Family sues Minnesota State Fair after boy contracts E. coli, develops permanent kidney damage after touching animals

People pet a newborn calf in the Miracle of Birth Center at the Minnesota State Fair. Clint Austin /
People pet a newborn calf in the Miracle of Birth Center at the Minnesota State Fair. Clint Austin /
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ST. PAUL — A 4-year-old became so sick after visiting the Minnesota State Fair and touching livestock that he was hospitalized and developed permanent kidney damage, according to a recently filed lawsuit.

The boy was diagnosed with E. coli and a complication of the infection that can cause life-threatening kidney failure, said the lawsuit against the State Fair.

The Minnesota Department of Health announced in September they were investigating 11 cases of E. coli infections of people and they determined the outbreak was associated with visiting the Miracle of Birth Center, said Joni Scheftel, Minnesota public health veterinarian. Seven of the people sickened were hospitalized.

On Aug. 29, Hennepin County resident Christina Vonderhaar brought her son to the State Fair in Falcon Heights and they visited the Miracle of Birth Center, according to the lawsuit filed last week in Ramsey County District Court. The boy, now 5, touched and felt several types of animals.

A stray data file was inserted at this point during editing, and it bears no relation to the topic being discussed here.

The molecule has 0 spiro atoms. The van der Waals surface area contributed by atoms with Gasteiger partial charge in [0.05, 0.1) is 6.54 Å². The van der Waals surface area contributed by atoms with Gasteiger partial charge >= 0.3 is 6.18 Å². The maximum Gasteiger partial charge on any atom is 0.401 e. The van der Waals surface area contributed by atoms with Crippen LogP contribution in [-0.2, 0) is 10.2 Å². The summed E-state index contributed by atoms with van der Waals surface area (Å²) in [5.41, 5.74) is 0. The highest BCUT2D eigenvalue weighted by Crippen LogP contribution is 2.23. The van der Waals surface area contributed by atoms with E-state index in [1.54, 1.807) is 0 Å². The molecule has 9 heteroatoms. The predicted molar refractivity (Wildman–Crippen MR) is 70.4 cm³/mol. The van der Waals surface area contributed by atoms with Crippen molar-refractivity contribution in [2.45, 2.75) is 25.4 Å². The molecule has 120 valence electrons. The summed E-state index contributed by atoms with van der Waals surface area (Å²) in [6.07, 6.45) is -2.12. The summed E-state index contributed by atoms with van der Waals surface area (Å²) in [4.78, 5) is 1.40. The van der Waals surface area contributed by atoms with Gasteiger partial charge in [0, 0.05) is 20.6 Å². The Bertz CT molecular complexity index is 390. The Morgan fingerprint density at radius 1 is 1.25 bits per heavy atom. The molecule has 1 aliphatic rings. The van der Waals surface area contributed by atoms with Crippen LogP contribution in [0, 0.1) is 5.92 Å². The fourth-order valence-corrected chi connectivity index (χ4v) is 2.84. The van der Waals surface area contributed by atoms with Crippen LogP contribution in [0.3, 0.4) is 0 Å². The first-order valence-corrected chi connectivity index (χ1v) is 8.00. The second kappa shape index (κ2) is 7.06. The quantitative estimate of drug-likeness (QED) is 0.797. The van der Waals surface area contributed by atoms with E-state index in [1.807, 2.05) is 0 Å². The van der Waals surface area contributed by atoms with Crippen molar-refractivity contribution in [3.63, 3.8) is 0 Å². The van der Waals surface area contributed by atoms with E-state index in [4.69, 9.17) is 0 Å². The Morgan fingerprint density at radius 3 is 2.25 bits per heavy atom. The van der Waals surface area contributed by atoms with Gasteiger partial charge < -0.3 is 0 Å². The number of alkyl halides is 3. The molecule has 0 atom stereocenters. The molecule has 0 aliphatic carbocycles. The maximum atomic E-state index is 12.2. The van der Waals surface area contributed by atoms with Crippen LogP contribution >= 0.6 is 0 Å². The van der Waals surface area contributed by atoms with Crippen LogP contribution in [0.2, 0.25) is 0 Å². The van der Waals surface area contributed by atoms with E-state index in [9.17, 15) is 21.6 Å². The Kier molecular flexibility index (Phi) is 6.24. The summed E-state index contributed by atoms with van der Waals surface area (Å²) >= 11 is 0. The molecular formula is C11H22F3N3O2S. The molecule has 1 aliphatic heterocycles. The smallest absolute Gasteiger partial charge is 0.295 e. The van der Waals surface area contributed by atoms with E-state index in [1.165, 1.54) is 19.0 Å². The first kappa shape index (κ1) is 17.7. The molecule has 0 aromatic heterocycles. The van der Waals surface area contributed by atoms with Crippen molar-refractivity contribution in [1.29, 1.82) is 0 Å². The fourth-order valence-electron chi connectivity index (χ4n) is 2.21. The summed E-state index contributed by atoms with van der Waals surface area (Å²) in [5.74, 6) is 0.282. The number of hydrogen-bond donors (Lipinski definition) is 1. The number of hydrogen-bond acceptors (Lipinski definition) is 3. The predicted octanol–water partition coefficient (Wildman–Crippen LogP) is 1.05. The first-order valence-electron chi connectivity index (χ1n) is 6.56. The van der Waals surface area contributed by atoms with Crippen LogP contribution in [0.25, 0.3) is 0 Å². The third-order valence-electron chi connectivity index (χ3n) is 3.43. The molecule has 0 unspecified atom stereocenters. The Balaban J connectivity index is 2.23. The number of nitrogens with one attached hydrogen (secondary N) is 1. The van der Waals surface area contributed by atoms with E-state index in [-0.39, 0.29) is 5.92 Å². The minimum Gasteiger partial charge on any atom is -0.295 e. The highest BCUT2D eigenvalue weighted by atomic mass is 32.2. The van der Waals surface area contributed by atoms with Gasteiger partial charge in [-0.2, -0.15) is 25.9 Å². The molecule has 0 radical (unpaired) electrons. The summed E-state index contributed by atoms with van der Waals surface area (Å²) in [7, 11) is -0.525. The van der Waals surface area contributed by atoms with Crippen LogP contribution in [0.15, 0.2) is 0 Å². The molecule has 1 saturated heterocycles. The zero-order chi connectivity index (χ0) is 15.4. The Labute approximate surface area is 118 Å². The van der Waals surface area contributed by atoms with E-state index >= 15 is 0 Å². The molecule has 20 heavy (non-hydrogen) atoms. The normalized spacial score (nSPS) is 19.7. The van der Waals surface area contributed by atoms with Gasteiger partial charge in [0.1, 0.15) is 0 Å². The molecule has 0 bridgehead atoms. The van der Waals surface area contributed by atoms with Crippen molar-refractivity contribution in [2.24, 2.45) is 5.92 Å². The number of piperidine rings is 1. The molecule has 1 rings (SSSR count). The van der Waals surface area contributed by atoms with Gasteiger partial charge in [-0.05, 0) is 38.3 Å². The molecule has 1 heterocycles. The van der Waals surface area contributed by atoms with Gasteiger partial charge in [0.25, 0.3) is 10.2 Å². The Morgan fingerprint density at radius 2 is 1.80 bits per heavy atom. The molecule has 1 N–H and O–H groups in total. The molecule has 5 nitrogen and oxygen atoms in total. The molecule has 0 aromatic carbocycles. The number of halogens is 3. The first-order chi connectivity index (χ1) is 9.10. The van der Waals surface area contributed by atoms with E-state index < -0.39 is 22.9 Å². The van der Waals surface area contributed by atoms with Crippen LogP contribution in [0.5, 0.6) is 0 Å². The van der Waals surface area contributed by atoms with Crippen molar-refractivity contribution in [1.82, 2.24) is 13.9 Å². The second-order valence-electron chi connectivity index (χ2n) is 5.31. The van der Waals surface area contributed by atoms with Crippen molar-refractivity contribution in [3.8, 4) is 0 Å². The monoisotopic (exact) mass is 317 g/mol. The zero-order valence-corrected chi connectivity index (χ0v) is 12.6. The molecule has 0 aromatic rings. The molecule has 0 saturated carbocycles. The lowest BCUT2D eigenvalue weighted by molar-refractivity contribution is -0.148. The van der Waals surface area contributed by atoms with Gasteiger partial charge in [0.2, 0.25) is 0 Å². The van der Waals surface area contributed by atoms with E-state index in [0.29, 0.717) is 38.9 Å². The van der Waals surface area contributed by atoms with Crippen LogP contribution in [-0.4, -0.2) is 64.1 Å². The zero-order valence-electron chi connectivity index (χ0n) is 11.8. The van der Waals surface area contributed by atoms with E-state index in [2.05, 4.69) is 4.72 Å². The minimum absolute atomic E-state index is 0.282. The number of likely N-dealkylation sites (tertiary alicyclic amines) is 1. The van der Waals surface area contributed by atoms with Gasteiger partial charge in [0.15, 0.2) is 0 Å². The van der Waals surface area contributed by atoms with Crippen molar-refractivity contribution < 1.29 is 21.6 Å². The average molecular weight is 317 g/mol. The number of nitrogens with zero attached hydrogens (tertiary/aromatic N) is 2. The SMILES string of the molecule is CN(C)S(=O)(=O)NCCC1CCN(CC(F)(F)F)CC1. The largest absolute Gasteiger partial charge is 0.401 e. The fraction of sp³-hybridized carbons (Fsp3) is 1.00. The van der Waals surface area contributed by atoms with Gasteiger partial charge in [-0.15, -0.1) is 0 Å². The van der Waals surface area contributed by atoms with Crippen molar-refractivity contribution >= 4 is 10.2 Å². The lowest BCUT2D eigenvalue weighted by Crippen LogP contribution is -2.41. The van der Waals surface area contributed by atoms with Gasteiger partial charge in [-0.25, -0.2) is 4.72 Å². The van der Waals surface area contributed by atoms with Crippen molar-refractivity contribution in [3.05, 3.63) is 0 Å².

The boy became sick on Aug. 31, was taken to the emergency room on Sept. 3 and admitted to the hospital. He was transferred the next day to Children’s Hospital in Minneapolis, where he remained hospitalized until Sept. 13.


He was diagnosed with E. coli O157:H7 and hemolytic uremic syndrome, a complication of the infection. He “experienced permanent physical damage to his kidneys and other bodily organs,” the lawsuit said.

The lawsuit alleges the Minnesota State Agricultural Society, which operates the State Fair, was “negligent in the operation, maintenance and control of the Minnesota State Fair and otherwise failed to properly implement measures to reduce disease transmission to people.”

A spokesperson for the State Fair said Tuesday, Dec. 31, they cannot comment about a case in litigation.

Vonderhaar’s son has medical and hospital expenses, she lost wages and there are expected to be future medical expenses, according to the lawsuit, which seeks more than $50,000 in damages.

The Minnesota Department of Health was unable to determine which species of animals were the source of the E. coli outbreak, Scheftel said. The people who were sickened, who ranged from 2 to 43 years old, had contact with cattle, swine, goats and sheep.

Scheftel and other state health officials have met with State Fair and Miracle of Birth Center representatives to discuss ways to increase visitor safety.

“They do a lot of things right — the hand-washing facilities are excellent; they follow many of the national guidelines, such as people cannot go in the pens; and of course it’s quite clean in there,” Scheftel said. “…. One thing we think is a factor is how long people spend there before leaving to wash their hands and one things we talked about is putting hand sanitizer stations around inside the building, which can be used for short-term hand hygiene.”

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